It’s no secret that a drunk driving charge is a serious thing to contend with, as any repeat DUI lawyer will tell you. Can its effects reach as far as a child custody case, though? The short answer is “yes,” but there are some nuances that are worth mentioning, so read on to see exactly how a DUI might come into play during a custody hearing.
The Rippling Effects Of DUIs
The immediate consequences of a DUI are ones that most already know — hefty fines, potential jail time, suspension of your license. What many don’t realize, though, is that it can have an impact on other areas of your life as well. Now, is it something that courts have to legally act on when it comes to matters of child custody? No, says OK divorce attorneys at Strange Law Firm, but that doesn’t mean it can’t come into play regardless.
Let’s say, for instance, you were driving under the influence, and, while your child may not have been with you at the time, you were arrested for the offence. There’s a chance family court might get involved with the situation, and may want to know more about your relationship with alcohol/drugs and how that could potentially impact your child.
The social worker appointed to your child custody case, in such an instance, is going to do some digging, conducting interviews with your ex-spouse, children, and other family who are in your residence to find out as much as they can about your lifestyle (with the goal of determining if you are a habitual abuser of drugs and alcohol).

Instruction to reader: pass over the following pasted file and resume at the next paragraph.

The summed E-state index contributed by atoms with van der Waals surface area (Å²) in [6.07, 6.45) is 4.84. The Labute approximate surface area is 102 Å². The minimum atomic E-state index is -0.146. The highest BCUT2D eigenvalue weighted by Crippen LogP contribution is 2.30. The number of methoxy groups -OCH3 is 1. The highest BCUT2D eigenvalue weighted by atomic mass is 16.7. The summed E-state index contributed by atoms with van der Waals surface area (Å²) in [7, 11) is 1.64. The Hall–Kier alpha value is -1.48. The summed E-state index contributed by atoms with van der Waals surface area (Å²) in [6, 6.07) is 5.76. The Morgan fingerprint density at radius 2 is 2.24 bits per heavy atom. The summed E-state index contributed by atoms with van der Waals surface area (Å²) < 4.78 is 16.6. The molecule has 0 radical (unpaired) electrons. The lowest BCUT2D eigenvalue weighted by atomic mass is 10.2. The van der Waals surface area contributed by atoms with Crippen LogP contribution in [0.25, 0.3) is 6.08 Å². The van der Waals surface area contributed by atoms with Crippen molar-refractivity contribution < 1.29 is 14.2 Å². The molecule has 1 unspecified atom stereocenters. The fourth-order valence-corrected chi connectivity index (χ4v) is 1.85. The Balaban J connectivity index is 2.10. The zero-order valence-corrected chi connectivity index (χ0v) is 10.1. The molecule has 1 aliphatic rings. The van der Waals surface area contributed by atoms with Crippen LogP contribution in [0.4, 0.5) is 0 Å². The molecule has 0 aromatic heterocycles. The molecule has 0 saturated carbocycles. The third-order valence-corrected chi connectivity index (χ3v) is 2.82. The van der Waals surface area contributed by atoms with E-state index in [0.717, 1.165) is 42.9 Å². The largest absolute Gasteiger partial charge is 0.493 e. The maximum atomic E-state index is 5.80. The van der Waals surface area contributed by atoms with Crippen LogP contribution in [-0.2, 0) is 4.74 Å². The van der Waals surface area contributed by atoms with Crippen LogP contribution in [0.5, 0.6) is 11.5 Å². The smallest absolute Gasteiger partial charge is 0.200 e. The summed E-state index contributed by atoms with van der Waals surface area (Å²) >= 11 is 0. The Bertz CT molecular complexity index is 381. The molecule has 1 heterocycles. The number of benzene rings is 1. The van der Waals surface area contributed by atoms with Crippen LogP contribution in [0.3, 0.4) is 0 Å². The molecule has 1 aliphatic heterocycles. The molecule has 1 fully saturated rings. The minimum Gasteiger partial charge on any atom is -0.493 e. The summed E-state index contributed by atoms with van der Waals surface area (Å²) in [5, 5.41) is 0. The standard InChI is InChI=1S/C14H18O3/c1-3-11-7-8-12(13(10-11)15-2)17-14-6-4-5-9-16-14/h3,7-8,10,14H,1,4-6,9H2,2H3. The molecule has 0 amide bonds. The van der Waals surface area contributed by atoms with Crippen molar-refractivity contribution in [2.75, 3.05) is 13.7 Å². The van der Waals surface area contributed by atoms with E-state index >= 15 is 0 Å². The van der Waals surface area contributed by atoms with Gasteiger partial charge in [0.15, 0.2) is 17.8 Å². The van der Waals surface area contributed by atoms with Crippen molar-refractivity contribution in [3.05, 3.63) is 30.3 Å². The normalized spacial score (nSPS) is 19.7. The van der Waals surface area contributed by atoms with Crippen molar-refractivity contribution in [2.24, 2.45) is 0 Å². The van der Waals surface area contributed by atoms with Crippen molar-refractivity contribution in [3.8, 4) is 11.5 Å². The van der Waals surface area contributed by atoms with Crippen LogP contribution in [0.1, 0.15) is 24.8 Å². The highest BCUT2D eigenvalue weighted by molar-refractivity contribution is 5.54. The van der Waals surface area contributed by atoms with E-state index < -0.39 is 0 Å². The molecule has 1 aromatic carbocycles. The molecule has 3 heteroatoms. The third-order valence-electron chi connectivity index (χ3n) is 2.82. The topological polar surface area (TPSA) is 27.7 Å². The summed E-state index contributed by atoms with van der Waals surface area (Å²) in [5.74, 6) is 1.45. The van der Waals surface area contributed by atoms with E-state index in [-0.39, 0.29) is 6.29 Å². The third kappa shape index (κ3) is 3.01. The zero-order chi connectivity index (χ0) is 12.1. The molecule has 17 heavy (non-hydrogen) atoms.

Should they find evidence that suggests an overindulgence of substances, that information could then negatively impact your child custody case. This is because courts, throughout many regions of the US, view substance abuse as an impediment to properly caring for a child, and one that is difficult for most people to contain.
DUIs And Child Custody, Continued
So, while a DUI in and of itself might not hold an influence over a child custody proceedings, being arrested for a DUI or being charged with a drug crime can set off a chain of events that might hinder your case down the line.
The same might also hold true if you have a DUI arrest from before your separation and child custody case, and the scrutiny with which the courts view such offences often magnifies if you have multiple arrests, as it shows a pattern of behavior. It’s best to avoid DUIs at all costs, and, if you do have one, consult the services of a professional who can help you navigate those rippling consequences in court.